December 2010 – Blizzards, snowdrifts, gales, frostbite, snow blindness, buried tents, floods, hardship, cold, sleepless nights. It must be summer then in deepest Patagonia.
This memory was one of the toughest two days of my mountain life. But, it was an experience I wouldn't have wanted to miss!
“One gains nothing worth having on mountains without paying for it; beyond the snowline minor hardships will always be met in a small tent and, the sooner a man is trained to rise above them the better” (W.H Murray, Mountaineering in Scotland)
When things start to go wrong in the mountains, it starts with small, minor things. Like when I had packed my big down gloves in my main rucksack, instead of close to hand. My rucksack was not very accessible as it had a pulk/sledge tied to it. When I wanted to warm my hands up I was faced with a problem. Stop and fiddle around for five minutes whilst everybody else froze, or keep going? I borrowed Kiersten's spare gloves and kept going, it wasn't ideal as my fingers still solidified.
At 6am on August 20th 2011, together with Pepe Badaje, Jesús Labajo Yuste of Campo Base and muleteers, Toni and Jonni (not forgetting Pepito the mule!), we met at the Ventura trailhead above Lanjarón. We accessed the Rio Lanjarón via the Acequia Alta above the Ventura refugio. Getting a mule along parts of the old acequia was trying at times and took a long time. Once in the river valley we climbed up to the refuge and arrived there by 1pm.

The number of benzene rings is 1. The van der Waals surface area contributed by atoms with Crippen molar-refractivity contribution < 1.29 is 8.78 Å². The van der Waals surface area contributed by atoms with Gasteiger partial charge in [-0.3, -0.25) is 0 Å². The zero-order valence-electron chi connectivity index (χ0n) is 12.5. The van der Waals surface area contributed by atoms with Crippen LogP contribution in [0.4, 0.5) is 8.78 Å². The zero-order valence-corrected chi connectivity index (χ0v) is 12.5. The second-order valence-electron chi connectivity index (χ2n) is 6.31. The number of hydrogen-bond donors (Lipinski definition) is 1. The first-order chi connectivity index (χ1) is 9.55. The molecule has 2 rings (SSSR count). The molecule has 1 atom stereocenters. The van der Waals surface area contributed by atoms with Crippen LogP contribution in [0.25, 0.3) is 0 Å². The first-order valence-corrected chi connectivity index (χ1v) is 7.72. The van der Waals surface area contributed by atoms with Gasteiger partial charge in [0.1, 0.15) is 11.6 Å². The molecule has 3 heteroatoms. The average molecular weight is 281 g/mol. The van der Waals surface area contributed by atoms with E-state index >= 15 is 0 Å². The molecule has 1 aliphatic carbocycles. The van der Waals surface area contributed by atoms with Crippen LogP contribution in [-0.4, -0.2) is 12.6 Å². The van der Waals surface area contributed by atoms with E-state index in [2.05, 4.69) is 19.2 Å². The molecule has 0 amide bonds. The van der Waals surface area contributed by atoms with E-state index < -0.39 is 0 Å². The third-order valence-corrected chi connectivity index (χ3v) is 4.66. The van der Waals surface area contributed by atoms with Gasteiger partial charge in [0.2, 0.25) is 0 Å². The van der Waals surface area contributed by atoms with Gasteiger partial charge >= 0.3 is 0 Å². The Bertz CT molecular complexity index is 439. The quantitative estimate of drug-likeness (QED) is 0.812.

Then it was down to work. Jesus and myself cleaned litter and stones from the building whilst Pepe started on the window. By the end of the day the hut was clean, the ancient wooden replacement window in place and the door frame cemented in. All the accumulated litter was taken back down to Lanjarón which we reached at 8pm, after a 5am start.
You just might consider this to be the most boring video in the world. Depending on your point of view you may well be correct.
But, on my early morning journey to work in Trevelez a while ago I filmed the whole one hour journey through the Alpujarra with my dashcam.
It's a beautiful journey, thankfully condensed here to just a viewable 13 minutes. The sun is shining, the Alpujarra hills are gleaming and the road ahead is clear. Don't think I met another car going my way. We passed through the sleepy white villages of Pitres, Portugos and Busquistar and through open hillsides with far reaching views. Across the Mediterranean we could see the hills of Morocco.
In my former life it used to take me 50 minutes through rush hour traffic to reach my office 6 miles away. Usually it was raining as I waited, frustrated in the traffic queues. How life has changed for the better!